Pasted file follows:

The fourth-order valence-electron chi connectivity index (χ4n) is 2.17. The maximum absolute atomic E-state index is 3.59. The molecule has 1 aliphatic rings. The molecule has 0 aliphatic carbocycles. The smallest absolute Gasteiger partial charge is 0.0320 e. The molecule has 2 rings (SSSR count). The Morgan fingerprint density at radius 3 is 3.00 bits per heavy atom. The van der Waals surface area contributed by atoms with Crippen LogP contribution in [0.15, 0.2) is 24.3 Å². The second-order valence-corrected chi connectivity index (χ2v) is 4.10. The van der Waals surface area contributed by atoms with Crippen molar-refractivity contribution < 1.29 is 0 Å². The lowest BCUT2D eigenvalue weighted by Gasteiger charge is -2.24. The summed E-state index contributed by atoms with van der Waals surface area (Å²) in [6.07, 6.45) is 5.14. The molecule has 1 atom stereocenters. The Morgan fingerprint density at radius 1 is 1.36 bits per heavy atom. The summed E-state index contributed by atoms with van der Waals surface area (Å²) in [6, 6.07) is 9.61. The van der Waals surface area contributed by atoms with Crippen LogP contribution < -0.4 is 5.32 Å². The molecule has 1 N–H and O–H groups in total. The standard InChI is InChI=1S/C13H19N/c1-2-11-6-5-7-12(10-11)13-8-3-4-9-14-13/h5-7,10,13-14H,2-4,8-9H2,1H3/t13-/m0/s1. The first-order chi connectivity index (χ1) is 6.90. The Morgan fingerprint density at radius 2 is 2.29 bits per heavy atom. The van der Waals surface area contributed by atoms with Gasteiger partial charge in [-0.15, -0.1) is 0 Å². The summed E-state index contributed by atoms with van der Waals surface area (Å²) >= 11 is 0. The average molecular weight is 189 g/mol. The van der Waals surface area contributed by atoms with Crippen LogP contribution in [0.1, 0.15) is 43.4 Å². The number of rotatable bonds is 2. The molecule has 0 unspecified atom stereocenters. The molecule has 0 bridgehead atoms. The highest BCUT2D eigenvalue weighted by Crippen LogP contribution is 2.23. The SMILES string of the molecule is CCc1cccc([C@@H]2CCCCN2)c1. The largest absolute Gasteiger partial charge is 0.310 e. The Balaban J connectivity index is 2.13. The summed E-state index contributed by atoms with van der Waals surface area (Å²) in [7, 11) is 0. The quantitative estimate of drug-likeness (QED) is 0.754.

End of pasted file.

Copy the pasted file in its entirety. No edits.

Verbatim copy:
The fourth-order valence-electron chi connectivity index (χ4n) is 2.17. The maximum absolute atomic E-state index is 3.59. The molecule has 1 aliphatic rings. The molecule has 0 aliphatic carbocycles. The smallest absolute Gasteiger partial charge is 0.0320 e. The molecule has 2 rings (SSSR count). The Morgan fingerprint density at radius 3 is 3.00 bits per heavy atom. The van der Waals surface area contributed by atoms with Crippen LogP contribution in [0.15, 0.2) is 24.3 Å². The second-order valence-corrected chi connectivity index (χ2v) is 4.10. The van der Waals surface area contributed by atoms with Crippen molar-refractivity contribution < 1.29 is 0 Å². The lowest BCUT2D eigenvalue weighted by Gasteiger charge is -2.24. The summed E-state index contributed by atoms with van der Waals surface area (Å²) in [6.07, 6.45) is 5.14. The molecule has 1 atom stereocenters. The Morgan fingerprint density at radius 1 is 1.36 bits per heavy atom. The summed E-state index contributed by atoms with van der Waals surface area (Å²) in [6, 6.07) is 9.61. The van der Waals surface area contributed by atoms with Crippen LogP contribution < -0.4 is 5.32 Å². The molecule has 1 N–H and O–H groups in total. The standard InChI is InChI=1S/C13H19N/c1-2-11-6-5-7-12(10-11)13-8-3-4-9-14-13/h5-7,10,13-14H,2-4,8-9H2,1H3/t13-/m0/s1. The first-order chi connectivity index (χ1) is 6.90. The Morgan fingerprint density at radius 2 is 2.29 bits per heavy atom. The van der Waals surface area contributed by atoms with Gasteiger partial charge in [-0.15, -0.1) is 0 Å². The summed E-state index contributed by atoms with van der Waals surface area (Å²) >= 11 is 0. The average molecular weight is 189 g/mol. The van der Waals surface area contributed by atoms with Crippen LogP contribution in [0.1, 0.15) is 43.4 Å². The number of rotatable bonds is 2. The molecule has 0 unspecified atom stereocenters. The molecule has 0 bridgehead atoms. The highest BCUT2D eigenvalue weighted by Crippen LogP contribution is 2.23. The SMILES string of the molecule is CCc1cccc([C@@H]2CCCCN2)c1. The largest absolute Gasteiger partial charge is 0.310 e. The Balaban J connectivity index is 2.13. The summed E-state index contributed by atoms with van der Waals surface area (Å²) in [7, 11) is 0. The quantitative estimate of drug-likeness (QED) is 0.754.